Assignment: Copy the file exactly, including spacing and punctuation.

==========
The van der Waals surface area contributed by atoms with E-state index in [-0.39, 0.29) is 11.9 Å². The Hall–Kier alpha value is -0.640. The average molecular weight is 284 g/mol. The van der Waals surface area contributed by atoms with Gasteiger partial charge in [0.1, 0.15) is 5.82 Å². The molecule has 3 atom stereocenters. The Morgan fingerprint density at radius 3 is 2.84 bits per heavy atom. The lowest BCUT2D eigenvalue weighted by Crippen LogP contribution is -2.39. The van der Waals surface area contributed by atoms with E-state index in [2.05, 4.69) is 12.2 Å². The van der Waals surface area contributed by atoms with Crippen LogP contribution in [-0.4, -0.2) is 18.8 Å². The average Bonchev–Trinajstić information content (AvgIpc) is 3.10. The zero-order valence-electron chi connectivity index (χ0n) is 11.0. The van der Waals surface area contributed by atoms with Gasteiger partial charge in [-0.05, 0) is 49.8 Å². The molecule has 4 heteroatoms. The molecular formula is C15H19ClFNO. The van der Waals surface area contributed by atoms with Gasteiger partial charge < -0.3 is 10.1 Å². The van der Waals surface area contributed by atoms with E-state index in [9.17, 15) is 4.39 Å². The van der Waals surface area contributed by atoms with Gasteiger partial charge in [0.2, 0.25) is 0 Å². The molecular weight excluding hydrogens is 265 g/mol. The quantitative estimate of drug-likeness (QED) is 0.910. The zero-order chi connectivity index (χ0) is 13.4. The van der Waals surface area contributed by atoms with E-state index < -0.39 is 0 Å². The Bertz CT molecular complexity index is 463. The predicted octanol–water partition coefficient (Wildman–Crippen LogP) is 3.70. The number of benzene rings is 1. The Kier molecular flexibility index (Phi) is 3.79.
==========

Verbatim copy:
The van der Waals surface area contributed by atoms with E-state index in [-0.39, 0.29) is 11.9 Å². The Hall–Kier alpha value is -0.640. The average molecular weight is 284 g/mol. The van der Waals surface area contributed by atoms with Gasteiger partial charge in [0.1, 0.15) is 5.82 Å². The molecule has 3 atom stereocenters. The Morgan fingerprint density at radius 3 is 2.84 bits per heavy atom. The lowest BCUT2D eigenvalue weighted by Crippen LogP contribution is -2.39. The van der Waals surface area contributed by atoms with E-state index in [2.05, 4.69) is 12.2 Å². The van der Waals surface area contributed by atoms with Crippen LogP contribution in [-0.4, -0.2) is 18.8 Å². The average Bonchev–Trinajstić information content (AvgIpc) is 3.10. The zero-order valence-electron chi connectivity index (χ0n) is 11.0. The van der Waals surface area contributed by atoms with Gasteiger partial charge in [-0.05, 0) is 49.8 Å². The molecule has 4 heteroatoms. The molecular formula is C15H19ClFNO. The van der Waals surface area contributed by atoms with Gasteiger partial charge < -0.3 is 10.1 Å². The van der Waals surface area contributed by atoms with E-state index in [9.17, 15) is 4.39 Å². The van der Waals surface area contributed by atoms with Gasteiger partial charge in [0.2, 0.25) is 0 Å². The molecular weight excluding hydrogens is 265 g/mol. The quantitative estimate of drug-likeness (QED) is 0.910. The zero-order chi connectivity index (χ0) is 13.4. The van der Waals surface area contributed by atoms with E-state index < -0.39 is 0 Å². The Bertz CT molecular complexity index is 463. The predicted octanol–water partition coefficient (Wildman–Crippen LogP) is 3.70. The number of benzene rings is 1. The Kier molecular flexibility index (Phi) is 3.79.